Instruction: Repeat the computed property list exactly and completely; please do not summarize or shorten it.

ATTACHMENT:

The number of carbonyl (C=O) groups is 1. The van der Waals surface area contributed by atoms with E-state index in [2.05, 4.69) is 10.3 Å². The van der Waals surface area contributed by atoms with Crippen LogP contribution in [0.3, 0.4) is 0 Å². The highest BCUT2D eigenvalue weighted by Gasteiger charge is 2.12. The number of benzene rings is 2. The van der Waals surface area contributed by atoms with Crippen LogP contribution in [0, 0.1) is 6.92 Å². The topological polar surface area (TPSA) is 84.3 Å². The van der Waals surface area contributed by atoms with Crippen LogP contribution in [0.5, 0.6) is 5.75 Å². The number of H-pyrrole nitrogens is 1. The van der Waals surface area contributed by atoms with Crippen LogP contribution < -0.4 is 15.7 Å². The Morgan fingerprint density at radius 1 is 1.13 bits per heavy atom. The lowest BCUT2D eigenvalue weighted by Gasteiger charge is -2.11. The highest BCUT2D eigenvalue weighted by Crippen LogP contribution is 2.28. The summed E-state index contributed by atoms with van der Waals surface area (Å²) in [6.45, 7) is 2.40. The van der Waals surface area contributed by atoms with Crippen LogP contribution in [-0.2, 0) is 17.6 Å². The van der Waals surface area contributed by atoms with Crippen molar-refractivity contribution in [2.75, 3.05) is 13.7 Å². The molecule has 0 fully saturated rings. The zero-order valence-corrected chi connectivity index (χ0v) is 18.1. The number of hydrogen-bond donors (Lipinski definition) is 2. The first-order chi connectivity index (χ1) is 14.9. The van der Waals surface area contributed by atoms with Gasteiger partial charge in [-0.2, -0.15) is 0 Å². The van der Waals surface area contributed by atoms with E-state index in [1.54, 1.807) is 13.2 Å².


The number of carbonyl (C=O) groups is 1. The van der Waals surface area contributed by atoms with E-state index in [2.05, 4.69) is 10.3 Å². The van der Waals surface area contributed by atoms with Crippen LogP contribution in [0.3, 0.4) is 0 Å². The highest BCUT2D eigenvalue weighted by Gasteiger charge is 2.12. The number of benzene rings is 2. The van der Waals surface area contributed by atoms with Crippen LogP contribution in [0, 0.1) is 6.92 Å². The topological polar surface area (TPSA) is 84.3 Å². The van der Waals surface area contributed by atoms with Crippen LogP contribution in [0.5, 0.6) is 5.75 Å². The number of H-pyrrole nitrogens is 1. The van der Waals surface area contributed by atoms with Crippen LogP contribution < -0.4 is 15.7 Å². The Morgan fingerprint density at radius 1 is 1.13 bits per heavy atom. The lowest BCUT2D eigenvalue weighted by Gasteiger charge is -2.11. The highest BCUT2D eigenvalue weighted by Crippen LogP contribution is 2.28. The summed E-state index contributed by atoms with van der Waals surface area (Å²) in [6.45, 7) is 2.40. The van der Waals surface area contributed by atoms with Crippen LogP contribution in [-0.2, 0) is 17.6 Å². The van der Waals surface area contributed by atoms with Crippen molar-refractivity contribution in [2.75, 3.05) is 13.7 Å². The molecule has 0 fully saturated rings. The zero-order valence-corrected chi connectivity index (χ0v) is 18.1. The number of hydrogen-bond donors (Lipinski definition) is 2. The first-order chi connectivity index (χ1) is 14.9. The van der Waals surface area contributed by atoms with Gasteiger partial charge in [-0.2, -0.15) is 0 Å². The van der Waals surface area contributed by atoms with E-state index in [1.54, 1.807) is 13.2 Å².